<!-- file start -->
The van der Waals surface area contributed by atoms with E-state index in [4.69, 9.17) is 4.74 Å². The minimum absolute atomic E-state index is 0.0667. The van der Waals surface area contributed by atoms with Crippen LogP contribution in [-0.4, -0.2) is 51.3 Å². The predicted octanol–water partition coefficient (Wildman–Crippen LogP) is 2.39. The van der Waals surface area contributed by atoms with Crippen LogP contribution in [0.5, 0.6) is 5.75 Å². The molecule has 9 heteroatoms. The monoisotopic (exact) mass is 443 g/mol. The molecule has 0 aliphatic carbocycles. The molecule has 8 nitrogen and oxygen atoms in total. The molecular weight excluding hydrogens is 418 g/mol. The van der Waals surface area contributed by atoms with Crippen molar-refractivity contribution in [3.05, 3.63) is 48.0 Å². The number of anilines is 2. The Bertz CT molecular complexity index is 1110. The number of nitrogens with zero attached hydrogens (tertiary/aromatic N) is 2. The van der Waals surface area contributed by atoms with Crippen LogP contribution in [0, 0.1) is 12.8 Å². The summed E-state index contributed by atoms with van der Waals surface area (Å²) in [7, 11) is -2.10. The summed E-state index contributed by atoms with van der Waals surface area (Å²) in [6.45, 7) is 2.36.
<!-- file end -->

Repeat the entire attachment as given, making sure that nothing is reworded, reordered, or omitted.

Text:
The van der Waals surface area contributed by atoms with E-state index in [4.69, 9.17) is 4.74 Å². The minimum absolute atomic E-state index is 0.0667. The van der Waals surface area contributed by atoms with Crippen LogP contribution in [-0.4, -0.2) is 51.3 Å². The predicted octanol–water partition coefficient (Wildman–Crippen LogP) is 2.39. The van der Waals surface area contributed by atoms with Crippen LogP contribution in [0.5, 0.6) is 5.75 Å². The molecule has 9 heteroatoms. The monoisotopic (exact) mass is 443 g/mol. The molecule has 0 aliphatic carbocycles. The molecule has 8 nitrogen and oxygen atoms in total. The molecular weight excluding hydrogens is 418 g/mol. The van der Waals surface area contributed by atoms with Crippen molar-refractivity contribution in [3.05, 3.63) is 48.0 Å². The number of anilines is 2. The Bertz CT molecular complexity index is 1110. The number of nitrogens with zero attached hydrogens (tertiary/aromatic N) is 2. The van der Waals surface area contributed by atoms with Crippen LogP contribution in [0, 0.1) is 12.8 Å². The summed E-state index contributed by atoms with van der Waals surface area (Å²) in [7, 11) is -2.10. The summed E-state index contributed by atoms with van der Waals surface area (Å²) in [6.45, 7) is 2.36.